- Paperback: 122 pages
- Publisher: University of Texas Press; Tra edition (1 Sept. 2012)
- Language: English
- ISBN-10: 0292743858
- ISBN-13: 978-0292743854
- Product Dimensions: 14 x 1.6 x 21.6 cm
- Average Customer Review: 4.7 out of 5 stars See all reviews (3 customer reviews)
- Amazon Bestsellers Rank: 367,610 in Books (See Top 100 in Books)
The Plain in Flames (Joe R. and Teresa Lozana Long Series in Latin American and Latino Art and Culture (Paperback)) Paperback – 1 Sep 2012
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You can read Rulfo's slight but dense body of work in a couple of days, but that represents only a first step into territories that are yet to be definitively mapped. Their exploration is one of the more remarkable journeys in literature.--Chris Power"The Guardian" (08/27/2013)
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Top Customer Reviews
Some of the short stories here are among the best I've read: they are, as the translator states in the foreword, "astonishing examples of artistic distillation". Three in particular are exceptional: the almost impossibly concise and tragic "It's Because We're So Poor"; the twistingly inevitable "Tell Them Not to Kill Me!" (which surely influenced Marquez's Chronicle of a Death Foretold) and the surreal and memorable "Luvina" - whose eponymous town feels in many ways like the otherwordly setting of Comala in Pedro Paramo.
A couple of stories among the 17 are notably weaker ("Paso del Norte" and "The Day of the Collapse") but the overall collection is as strong as any I can recall from a single author. If only, if only Rulfo had written a little more in his lifetime. I leave it to Marquez, whose influence by Rulfo was significant, to echo my thoughts:
"Juan Rulfo didn't write more than 300 pages, but they are almost as many, and, I believe, as durable as those we're acquainted with from Sophocles."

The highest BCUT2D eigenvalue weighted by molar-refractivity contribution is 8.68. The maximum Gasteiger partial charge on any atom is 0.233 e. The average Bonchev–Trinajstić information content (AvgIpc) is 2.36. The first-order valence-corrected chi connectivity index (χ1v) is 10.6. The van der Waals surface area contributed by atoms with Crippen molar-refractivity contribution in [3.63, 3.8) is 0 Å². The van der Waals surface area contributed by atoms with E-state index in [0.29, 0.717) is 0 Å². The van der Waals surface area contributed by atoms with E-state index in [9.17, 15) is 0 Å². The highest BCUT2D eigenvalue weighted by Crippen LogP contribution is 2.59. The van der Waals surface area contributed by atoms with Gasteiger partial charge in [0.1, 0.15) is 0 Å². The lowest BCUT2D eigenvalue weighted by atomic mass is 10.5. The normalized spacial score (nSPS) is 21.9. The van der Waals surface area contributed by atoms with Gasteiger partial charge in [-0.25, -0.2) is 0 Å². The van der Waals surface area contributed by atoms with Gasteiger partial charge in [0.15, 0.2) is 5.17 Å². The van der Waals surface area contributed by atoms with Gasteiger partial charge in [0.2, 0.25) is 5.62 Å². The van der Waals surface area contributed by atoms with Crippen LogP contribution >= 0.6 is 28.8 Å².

Overall, though, I would very strongly recommend this to other readers.
Most Helpful Customer Reviews on Amazon.com (beta)
All of this considered, Ilan Stavans has done an excellent job transmitting the stories to English readers. Though George Schade did a competent translation years ago, Juan Rulfo augmented the collection over the years with two additional short stories, which do not appear in George Schade's rendition. Even so, this translation has a few issues which I would love to see corrected in later editions.
First and foremost, the story "Paso del Norte" is hard to read in this translation. The original Spanish includes dialect intended to reflect the speech of Mexican countryside workers. George Schade, in his aforementioned translation, was smart to not attempt to transmit this dialect to English (because how could you possibly translate a dialect?) Unfortunately, in Stavan's translation, he has portrayed the characters with stereotypical US "hillbilly" dialect. (For example, when the poor son of the story is talking to his rich father, Stavan's translation has him saying things such as "..you don't even smell 'em because you live good," or, later on, the father saying "Why'dja get married?") I believe that this aspect of the translation should be reconsidered.
Another more minor issue involves not translating certain words. I fully understand that certain words simply do not have English equivalents and should remain in Spanish, such as the names of certain plants or landscapes. However, there are a few times throughout these stories where Stavans leaves a common, universal word in Spanish. For example, in the stories "Talpa" and "Macario," he leaves the word "scapulary" in the original Spanish (escapulario).
In spite of these minor flaws, Stavans has done a very serviceable translation of these haunting short stories, and I encourage fans of short stories to read it.